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Review: The Translator’s Invisibility: A History of Translation

The Translator's Invisibility: A History of Translation
The Translator’s Invisibility: A History of Translation by Lawrence Venuti

My rating: 3 of 5 stars

I picked the book on the wrong time. This is supposed to be a very theoretical book on translation studies aimed for advocating for the paradigm of foreignization. I, barely understanding scholarly discussion about translation, was frequently lost inside Venuti’s dense prose and near-eternal paragraphs.

Venuti argued that translators have too long underestimated their own role in shaping history by rendering themselves “invisible” in the translation process. He challenged mainstream idea (or so he said) that a good translation is a translation that does not read like a translation. This acceptance about translation leads to a fluent translation: a translation that is readable but conceals differences between the author’s and the translator’s culture. As a result, readers of the translated work think that they are directly interacting with the author while in fact they are accessing the original work through the ideological lenses of the translator. Venuti condemns this phenomenon as a kind of cultural opression where the author’s deeply-held values are discarded and replaced with the target-language culture’s presuppositions. A notable example is when a Roman text telling intimate interactions between two males was interpreted as homosexual activities in English translation during the Victorian era.

His “call for action” emphasizes the need for translators to preserve some kind of “strangeness” in their translators so that readers realize that they are reading something from a different mind. In some cases, calls like this makes sense since there are many translations that act as though as they are the author’s words in another language rather than the near-original work of the translator, such as the famous Fitzgerald’s “translation” of Omar Khayam’s Rubaiyat. However, in other cases Venuti just seemed to be paranoid of threats of cultural opression and how translators seem to be neglected.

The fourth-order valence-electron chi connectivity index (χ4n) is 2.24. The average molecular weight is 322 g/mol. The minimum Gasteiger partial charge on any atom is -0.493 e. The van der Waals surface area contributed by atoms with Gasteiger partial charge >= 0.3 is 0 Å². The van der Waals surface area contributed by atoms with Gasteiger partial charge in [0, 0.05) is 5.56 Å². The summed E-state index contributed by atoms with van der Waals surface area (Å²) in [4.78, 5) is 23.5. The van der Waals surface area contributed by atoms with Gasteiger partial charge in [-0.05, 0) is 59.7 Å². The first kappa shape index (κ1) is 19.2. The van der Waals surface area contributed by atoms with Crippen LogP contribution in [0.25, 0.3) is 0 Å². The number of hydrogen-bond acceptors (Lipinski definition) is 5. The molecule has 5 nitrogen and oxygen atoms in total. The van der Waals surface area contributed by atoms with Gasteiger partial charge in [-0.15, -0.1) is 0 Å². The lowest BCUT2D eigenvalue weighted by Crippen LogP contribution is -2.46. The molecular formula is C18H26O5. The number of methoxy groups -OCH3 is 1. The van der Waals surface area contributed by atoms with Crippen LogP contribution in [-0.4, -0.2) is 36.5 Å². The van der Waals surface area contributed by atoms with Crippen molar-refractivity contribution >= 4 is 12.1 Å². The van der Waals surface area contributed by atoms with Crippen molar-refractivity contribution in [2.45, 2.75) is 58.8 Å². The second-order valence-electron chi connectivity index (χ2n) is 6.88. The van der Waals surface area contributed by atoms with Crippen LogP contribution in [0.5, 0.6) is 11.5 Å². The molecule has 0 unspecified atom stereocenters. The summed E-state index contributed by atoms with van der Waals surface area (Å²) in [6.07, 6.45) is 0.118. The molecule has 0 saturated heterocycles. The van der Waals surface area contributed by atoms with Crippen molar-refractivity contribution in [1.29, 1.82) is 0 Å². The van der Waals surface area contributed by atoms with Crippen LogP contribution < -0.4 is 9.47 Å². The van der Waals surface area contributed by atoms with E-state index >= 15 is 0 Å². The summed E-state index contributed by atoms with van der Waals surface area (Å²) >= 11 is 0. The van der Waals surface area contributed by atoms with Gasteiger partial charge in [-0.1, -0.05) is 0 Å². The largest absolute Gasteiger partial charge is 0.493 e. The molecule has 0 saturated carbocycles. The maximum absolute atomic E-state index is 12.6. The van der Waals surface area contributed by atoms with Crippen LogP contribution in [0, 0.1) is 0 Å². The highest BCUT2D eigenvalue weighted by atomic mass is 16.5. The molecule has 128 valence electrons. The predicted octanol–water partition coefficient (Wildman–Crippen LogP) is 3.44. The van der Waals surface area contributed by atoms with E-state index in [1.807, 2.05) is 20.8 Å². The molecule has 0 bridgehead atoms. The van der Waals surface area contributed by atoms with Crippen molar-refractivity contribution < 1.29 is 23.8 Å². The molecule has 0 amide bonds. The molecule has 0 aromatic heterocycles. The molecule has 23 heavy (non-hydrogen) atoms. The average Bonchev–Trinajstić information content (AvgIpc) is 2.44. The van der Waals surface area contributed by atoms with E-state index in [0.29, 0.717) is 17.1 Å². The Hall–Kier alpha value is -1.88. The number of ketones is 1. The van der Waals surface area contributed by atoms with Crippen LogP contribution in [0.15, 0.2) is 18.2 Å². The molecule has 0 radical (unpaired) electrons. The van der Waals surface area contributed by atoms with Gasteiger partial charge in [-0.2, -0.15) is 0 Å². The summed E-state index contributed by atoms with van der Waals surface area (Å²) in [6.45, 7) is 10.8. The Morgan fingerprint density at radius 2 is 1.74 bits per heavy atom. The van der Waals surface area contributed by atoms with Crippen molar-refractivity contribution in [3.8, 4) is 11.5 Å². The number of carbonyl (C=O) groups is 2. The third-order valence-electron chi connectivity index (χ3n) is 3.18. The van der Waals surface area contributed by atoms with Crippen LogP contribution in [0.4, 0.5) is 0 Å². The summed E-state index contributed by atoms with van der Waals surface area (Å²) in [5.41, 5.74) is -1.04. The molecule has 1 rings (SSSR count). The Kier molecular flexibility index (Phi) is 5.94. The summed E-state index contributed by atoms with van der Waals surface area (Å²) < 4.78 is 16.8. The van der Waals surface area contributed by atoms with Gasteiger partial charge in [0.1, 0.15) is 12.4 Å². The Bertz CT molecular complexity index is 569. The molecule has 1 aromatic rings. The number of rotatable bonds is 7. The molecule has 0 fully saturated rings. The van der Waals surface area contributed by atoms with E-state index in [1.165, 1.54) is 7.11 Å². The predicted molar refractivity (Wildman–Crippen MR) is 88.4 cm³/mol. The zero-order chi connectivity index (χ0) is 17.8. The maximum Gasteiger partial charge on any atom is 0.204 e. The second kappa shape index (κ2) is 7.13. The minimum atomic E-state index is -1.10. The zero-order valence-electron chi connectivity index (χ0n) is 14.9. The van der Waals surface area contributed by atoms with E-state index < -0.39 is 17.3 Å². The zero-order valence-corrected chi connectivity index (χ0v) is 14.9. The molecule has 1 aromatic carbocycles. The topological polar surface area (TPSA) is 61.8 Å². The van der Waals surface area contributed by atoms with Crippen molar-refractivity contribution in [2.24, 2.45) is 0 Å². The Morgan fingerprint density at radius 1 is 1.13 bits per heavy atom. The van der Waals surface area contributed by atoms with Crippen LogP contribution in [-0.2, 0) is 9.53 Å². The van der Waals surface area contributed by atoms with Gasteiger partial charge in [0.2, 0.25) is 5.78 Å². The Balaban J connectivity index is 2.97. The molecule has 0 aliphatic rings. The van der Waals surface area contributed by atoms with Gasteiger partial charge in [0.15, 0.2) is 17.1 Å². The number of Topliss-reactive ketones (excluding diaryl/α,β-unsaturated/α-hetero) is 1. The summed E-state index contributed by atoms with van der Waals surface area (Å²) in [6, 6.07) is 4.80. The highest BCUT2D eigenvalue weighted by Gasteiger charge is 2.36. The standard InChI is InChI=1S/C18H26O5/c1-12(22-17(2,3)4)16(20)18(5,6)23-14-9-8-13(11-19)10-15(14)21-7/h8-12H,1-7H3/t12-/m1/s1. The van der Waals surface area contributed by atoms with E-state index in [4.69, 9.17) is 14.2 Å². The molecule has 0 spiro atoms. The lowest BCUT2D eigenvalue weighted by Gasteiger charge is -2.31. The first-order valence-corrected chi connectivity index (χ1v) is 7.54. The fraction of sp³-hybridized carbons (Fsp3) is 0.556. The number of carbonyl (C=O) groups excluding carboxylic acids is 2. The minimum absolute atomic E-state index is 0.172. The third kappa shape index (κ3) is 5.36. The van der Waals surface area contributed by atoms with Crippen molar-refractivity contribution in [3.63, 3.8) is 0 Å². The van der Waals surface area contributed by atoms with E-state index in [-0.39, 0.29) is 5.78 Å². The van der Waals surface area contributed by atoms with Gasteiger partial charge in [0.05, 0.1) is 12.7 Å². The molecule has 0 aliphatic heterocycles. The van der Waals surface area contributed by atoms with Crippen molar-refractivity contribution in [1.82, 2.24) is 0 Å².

I might need to read this book sometime later after having some good grasp of the fundamental issues in translation studies in order to enjoy the full depth’s of Venuti’s argument.

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  1. THISSSS. Dulu sering kecewa baca buku versi terjemahan karena bahasanya bener2 nranslet tok, instead of mencoba ngasih ‘nyawa’ di terjemahan karya si penerjemah tsb. Ya tapi memang susah sih buat bisa nerjemahin sehebat itu

    • Yup. Ini bisa dibilang penyakitnya penerjemah di Indonesia sih, entah itu mau terjemahan ilmiah atau sastra. Rata-rata masih enggak bikin terjemahan yang luwes dan “bernyawa” kayak yang kamu bilang. Mungkin terpengaruh sama scholarship di bidang kajian terjemahan sini juga sih yang cenderung sakleg dan menuntut supaya hasilnya akurat.

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